jjmcgaffey | Aug 6, 2010 |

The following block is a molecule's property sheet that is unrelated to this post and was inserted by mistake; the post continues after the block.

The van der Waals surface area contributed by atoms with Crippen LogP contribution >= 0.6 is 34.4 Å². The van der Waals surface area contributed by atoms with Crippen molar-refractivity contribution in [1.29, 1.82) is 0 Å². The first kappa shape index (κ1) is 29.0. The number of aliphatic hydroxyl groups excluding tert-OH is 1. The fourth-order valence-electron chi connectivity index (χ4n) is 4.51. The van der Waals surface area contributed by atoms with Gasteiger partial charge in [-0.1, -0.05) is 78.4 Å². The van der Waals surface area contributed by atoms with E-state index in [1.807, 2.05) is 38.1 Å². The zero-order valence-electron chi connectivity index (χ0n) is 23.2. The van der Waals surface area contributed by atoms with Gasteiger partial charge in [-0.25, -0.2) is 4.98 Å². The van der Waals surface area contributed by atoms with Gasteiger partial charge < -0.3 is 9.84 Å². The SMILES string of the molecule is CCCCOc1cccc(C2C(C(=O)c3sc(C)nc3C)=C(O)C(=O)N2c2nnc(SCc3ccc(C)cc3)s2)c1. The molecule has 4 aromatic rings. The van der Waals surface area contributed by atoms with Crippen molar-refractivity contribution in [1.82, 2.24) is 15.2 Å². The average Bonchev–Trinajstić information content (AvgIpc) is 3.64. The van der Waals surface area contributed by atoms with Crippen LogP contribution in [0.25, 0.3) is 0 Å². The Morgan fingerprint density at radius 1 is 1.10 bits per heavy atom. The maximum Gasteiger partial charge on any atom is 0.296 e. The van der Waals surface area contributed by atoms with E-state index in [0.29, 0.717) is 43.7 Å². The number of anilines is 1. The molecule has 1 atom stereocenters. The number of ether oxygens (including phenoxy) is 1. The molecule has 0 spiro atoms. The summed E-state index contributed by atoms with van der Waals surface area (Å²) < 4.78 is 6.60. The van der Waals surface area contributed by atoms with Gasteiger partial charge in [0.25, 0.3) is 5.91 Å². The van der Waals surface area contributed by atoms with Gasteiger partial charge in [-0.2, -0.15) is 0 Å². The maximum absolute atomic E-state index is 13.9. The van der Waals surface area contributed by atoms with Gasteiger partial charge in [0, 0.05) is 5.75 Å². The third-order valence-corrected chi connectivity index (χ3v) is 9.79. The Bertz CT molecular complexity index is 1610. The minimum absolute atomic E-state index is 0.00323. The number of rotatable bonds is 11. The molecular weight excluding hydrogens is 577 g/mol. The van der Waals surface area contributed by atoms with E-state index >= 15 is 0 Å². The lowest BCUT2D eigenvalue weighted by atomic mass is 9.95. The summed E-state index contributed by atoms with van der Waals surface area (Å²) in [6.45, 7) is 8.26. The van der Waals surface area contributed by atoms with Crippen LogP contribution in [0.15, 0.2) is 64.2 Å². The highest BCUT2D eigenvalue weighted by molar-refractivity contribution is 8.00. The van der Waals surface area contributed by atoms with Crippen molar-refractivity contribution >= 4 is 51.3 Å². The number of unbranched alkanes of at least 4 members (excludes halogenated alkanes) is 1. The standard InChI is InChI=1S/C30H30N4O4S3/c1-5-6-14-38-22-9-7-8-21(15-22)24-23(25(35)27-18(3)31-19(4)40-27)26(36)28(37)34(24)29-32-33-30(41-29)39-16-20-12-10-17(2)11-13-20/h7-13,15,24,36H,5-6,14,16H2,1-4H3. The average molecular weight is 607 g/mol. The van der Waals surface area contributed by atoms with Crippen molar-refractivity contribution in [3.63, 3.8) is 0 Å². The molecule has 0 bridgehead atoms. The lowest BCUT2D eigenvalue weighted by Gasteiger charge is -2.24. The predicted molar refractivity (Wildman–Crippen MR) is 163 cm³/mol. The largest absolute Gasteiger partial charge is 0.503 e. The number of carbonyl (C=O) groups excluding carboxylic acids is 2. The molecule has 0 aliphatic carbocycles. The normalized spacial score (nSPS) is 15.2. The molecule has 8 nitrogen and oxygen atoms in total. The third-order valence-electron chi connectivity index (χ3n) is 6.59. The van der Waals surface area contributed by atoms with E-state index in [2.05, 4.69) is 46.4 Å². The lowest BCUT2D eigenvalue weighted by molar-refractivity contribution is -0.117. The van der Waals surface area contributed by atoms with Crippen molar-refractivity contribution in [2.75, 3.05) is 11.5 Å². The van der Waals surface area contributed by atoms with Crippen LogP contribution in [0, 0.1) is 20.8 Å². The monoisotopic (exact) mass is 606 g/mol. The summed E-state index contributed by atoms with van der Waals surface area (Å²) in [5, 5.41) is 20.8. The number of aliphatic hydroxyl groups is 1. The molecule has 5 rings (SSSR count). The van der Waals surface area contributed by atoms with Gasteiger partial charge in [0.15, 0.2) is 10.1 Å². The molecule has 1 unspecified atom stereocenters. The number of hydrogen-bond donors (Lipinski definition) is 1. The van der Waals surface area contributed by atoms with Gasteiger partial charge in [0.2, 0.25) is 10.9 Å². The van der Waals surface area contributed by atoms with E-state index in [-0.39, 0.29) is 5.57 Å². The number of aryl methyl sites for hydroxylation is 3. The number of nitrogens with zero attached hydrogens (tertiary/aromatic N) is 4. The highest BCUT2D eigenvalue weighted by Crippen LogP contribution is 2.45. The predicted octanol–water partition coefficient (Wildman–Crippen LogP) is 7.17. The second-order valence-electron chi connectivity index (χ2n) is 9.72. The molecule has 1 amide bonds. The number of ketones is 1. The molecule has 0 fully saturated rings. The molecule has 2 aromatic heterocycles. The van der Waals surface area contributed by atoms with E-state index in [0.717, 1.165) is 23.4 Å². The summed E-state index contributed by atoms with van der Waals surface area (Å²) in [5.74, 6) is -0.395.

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In the conclusion to the Mage Storms trilogy, the sequel to the Mage Winds trilogy, the desperate allies of the besieged kingdom of Valdemar sort through the ruins of the ancient stronghold of the legendary wizard, Urtho. As Storm Breaking opens, the western allies, led by Karal, Karsite Sunpriest and delegate to the Valdemaran Court, and the Adepts Firesong and An'desha, have traveled deep into the Dorisha Plains to locate the ancient ruins of the Tower of Urtho, Mage of Silence, and creator of the gryphons. Legend has it that below the Tower, deeply buried beneath the plains, is Urtho's Vault, hidden stronghold of some of the most powerful magical weapons ever devised - weapons that Urtho himself felt were too dangerous to use. With the help of the Shin'a'in plainsmen, they have successfully excavated this ancient arsenal, and risked their lives triggering one of these antique but potent tools of death to unleash a monstrous burst of mage-energy. With this explosion of magical power, Karal, Firesong, and their companions have temporarily counteracted the ever-increasing waves of the mage storms. But they know that this desperate action will not save them - they have bought themselves precious time, but are still far from a permanent solution. They know now that the mage storms are an "echo" through time of the prehistoric Cataclysm which destroyed Urtho's Tower, created the vast and barren Dorisha Plains, and permanently warped their world more than two thousand years ago. And they also know that if they don't find a way to banish these magical vibrations they will culminate in another Cataclysm - this time destroying their world for good. But the Vault is not the only thing buried for centuries below the Dorisha Plains, and camped in the ruins of what once was the workplace of the most ingenious mage their world has ever known, the desperate allies soon come to realize that their solution may lie beneath the dust at their feet. The saving of their world just might be accomplished by the work of a man who has been dead for millennia!